Western blots and 2D gels.

For a two-dimensional (2D) separation of tubulin isoforms, cytoskeletons were prepared as described previously (22) from uninduced or induced GFP-Ttll6Ap-expressing cells and washed with the lysis buffer without Triton X-100. A 100-μg portion of the cytoskeletons (15 μl) was separated by isoelectric focusing on 18-cm Immobiline dry strips (4.5-5.5), followed by SDS-PAGE (10%) and silver staining. For Western blots, total extracts from 5 × 103 cells (22) were separated by SDS-8% PAGE (22). The primary antibodies were used as follows at the indicated concentrations: 12G10 (1:10,000), poly(E) (1:2,000), GT335 anti-glutamylation MAb (1:1,000) (55), TAP952 (1:10,000), and 6-11 B-1 (1:10,000).


Overproduction of Ttll6Ap hyperelongates glutamyl side chains on axonemal and cell body microtubules.

Ttll6Ap of Tetrahymena is a potent E-ligase (22) with strong side chain-elongating activity on β-tubulin (50). Here, we explore the consequences of deregulation of the glutamyl side chain length by overexpression of Ttll6Ap in Tetrahymena. We overexpressed Ttll6Ap as an N-terminal GFP fusion using the strong cadmium-dependent MTT1 promoter (22, 45). A Western blot with the anti-polyglutamic acid antibody, poly(E), which recognizes elongated glutamyl side chains (>= 3E), showed that overexpression of GFP-Ttll6Ap increased the levels of polyglutamylation of proteins in the tubulin size range, whereas the levels of other proteins recognized by the same antibody (likely glutamylated nontubulin proteins), remained unchanged (Fig. (Fig.1A).1A). 2D SDS-PAGE showed that overproduction of GFP-Ttll6Ap led to appearance of strings of highly acidic isoforms migrating near the main spots of α- and β-tubulin (Fig. 1B and C, arrows). The levels of tubulin glutamylation detected by GT335, an antibody that recognizes a glutamyl side chain of any length (55), were unchanged or slightly lower in overexpressing cells (Fig. (Fig.1A).1A). Thus, in vivo, overexpressed Ttll6Ap appears to have primarily a side chain-elongating activity on tubulin.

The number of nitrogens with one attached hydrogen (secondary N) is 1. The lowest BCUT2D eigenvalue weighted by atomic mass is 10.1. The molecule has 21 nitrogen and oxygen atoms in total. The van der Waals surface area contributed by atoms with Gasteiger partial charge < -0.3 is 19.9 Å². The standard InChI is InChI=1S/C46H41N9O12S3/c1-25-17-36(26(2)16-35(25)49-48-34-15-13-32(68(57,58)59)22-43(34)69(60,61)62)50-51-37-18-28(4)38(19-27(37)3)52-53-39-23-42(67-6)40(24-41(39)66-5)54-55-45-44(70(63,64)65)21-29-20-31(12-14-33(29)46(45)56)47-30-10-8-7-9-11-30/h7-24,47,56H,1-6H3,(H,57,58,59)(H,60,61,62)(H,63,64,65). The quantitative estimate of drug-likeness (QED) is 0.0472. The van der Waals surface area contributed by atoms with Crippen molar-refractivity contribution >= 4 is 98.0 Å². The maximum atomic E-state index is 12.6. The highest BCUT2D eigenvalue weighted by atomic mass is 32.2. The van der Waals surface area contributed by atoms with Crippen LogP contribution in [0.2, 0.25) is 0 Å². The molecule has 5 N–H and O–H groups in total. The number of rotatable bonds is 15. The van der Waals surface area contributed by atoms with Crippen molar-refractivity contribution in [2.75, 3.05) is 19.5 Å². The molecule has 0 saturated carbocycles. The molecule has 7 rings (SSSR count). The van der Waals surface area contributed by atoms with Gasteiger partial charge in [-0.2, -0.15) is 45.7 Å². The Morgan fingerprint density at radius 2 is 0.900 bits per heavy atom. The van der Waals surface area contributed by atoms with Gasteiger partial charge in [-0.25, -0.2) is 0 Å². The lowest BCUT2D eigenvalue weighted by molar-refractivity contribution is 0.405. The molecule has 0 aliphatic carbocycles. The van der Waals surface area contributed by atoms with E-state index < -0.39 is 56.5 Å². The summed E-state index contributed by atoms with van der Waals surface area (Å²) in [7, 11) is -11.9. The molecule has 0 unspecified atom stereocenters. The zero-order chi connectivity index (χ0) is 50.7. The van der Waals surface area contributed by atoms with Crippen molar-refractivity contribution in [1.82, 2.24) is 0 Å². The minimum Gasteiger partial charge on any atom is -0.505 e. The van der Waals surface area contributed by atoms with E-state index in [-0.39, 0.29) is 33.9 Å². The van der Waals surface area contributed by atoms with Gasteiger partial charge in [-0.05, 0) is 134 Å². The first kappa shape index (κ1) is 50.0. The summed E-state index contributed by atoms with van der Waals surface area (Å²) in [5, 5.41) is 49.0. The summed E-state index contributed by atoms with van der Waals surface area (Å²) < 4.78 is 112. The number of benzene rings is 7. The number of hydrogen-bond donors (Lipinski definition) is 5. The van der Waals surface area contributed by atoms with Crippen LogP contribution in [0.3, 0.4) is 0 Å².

FIG. 1.
Overproduction of GFP-Ttll6Ap causes elongation of glutamyl side chains on tubulin in vivo. (A) Western blots of total proteins from GFP-Ttll6Ap-expressing cells that are either uninduced (0 h) or induced for 1, 2, or 4 h with either 1 or 2.5 μg ...

GFP-Ttll6Ap localized mainly to a subset of short, most likely assembling cilia (see Fig. S1A and B [arrows] in the supplemental material). Consistently, when GFP-Ttll6Ap was overproduced in cilium-regenerating cells, the transgenic protein was targeted to most if not all cilia (Fig. (Fig.1E).1E). Overproduction of increased duration (or increased strength) resulted in colocalization of GFP-Ttll6Ap to subcortical and cytoplasmic microtubules (Fig. (Fig.1D,1D, arrows), in addition to cilia (Fig. (Fig.1D,1D, arrowheads) (see also reference 22).